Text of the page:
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The media would label it Pensiongate — if they were interested.

When Governor Chris Christie (R-NJ) cruised to his first statewide election victory in 2009, his promise to responsibly manage the state’s pensions helped deliver him the governor’s mansion. It’s Democrats like Governor Jon Corzine who are playing fast and loose with public pensions, the Christie campaign argued. “Jon Corzine made it easier for his friends from Wall Street to manage New Jersey’s pension fund,” read a campaign press release.

But soon after Christie took the reins as governor, his skepticism of the relationship between Wall Street and pension funds quickly evaporated. Hedge funds managed by influential Republican donors soon landed enormous contracts to manage public pensions. Friends of The Governor benefited handsomely.

As the Investigative Fund’s Lee Fang reports, the controversy centers around Paul Singer, the billionaire founder of Elliott Associates. The month prior to Christie’s first 2009 gubernatorial victory, Singer donated $100,000 to the Republican Governors Association, a fervent supporter of Christie’s election bid. After his election, and despite his campaign rhetoric to the contrary, Christie suggested that Elliot Associates be given a contract to manage $200 million in public pensions. In 2012, the firm was indeed granted the contract.

The result of this investment was large payoffs for the hedge fund, while New Jersey public workers saw their pension returns fall below average. In 2013, the median pension return was 16.1 percent; in New Jersey, the pension program delivered a return of just 11.79 percent.

But because of fines and fees associated with a hedge fund investment, it was a lucrative business for managers like Singer. As Fang reports, Singer benefited greatly from the deal: Chris Tobe, a former trustee of Kentucky Retirement Systems, estimates that in 2013 alone, Elliot Associates collected close to $8.6 million in fees from the New Jersey public pension fund.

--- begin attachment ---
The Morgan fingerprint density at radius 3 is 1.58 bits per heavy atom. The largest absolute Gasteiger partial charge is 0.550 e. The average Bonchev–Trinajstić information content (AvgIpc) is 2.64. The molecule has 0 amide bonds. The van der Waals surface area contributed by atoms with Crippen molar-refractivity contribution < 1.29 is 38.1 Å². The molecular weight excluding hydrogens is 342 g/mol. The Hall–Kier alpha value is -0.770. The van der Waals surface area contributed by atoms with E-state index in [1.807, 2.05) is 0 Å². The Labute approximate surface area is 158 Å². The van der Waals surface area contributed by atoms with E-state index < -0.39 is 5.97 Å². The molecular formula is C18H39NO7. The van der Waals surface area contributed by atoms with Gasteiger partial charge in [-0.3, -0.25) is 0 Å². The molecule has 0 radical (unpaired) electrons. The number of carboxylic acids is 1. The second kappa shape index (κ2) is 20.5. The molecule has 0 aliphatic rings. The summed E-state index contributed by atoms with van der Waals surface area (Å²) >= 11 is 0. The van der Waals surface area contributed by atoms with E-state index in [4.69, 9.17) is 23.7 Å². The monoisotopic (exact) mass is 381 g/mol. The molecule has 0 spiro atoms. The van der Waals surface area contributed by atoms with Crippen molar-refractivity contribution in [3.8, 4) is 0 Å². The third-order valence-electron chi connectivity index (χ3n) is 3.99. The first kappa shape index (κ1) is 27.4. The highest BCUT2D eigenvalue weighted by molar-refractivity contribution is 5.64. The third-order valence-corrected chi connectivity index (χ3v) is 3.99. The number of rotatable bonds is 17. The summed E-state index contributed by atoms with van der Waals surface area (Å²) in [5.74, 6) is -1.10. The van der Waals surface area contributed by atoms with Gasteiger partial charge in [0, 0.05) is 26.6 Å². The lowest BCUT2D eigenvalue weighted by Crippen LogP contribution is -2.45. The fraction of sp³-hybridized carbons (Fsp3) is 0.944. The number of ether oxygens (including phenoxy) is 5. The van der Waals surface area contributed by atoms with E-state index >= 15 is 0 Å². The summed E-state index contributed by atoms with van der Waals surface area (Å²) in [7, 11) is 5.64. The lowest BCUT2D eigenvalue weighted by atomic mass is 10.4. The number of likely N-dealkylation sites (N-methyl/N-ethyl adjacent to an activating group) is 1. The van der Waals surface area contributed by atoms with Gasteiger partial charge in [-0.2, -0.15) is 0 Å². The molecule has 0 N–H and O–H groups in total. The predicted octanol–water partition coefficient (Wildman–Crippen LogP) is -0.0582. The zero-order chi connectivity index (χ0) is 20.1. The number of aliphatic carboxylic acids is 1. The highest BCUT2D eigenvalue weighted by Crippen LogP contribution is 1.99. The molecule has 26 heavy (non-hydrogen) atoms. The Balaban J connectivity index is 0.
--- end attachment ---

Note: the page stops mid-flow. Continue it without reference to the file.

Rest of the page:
And Singer, it seems, is not one to let a favor go unreturned. After Christie became chair of the Republican Governors Association in 2013, Singer donated $1.25 million to the group.

Interestingly, Singer’s profitable deals with politicians do not start and stop with the embattled Governor Christie. A recent report in The Hill shows former Rep. Connie Mack (R-FL) may also have used his office to aid the notable Republican donor. Mack, now a lobbyist, has registered to lobby for American Task Force Argentina, a group that seeks to “hold medium and wealthy nations accountable for the repayment of their debts to U.S. creditors and to uphold U.S. court judgments against these same nations.” Holding impoverished South American nations accountable for their debt to American companies is an initiative Mack touted during his time in office.

As it happens, Elliot Associates is also a member of Task Force Argentina. According to The Hill, employees of Elliot management were the second largest contributor to Mack’s failed 2012 Senate run. Furthermore, another hedge fund linked to Singer is owed $1.6 billion by the Argentine government.

 AFP Photo/Jeff Zelevansky

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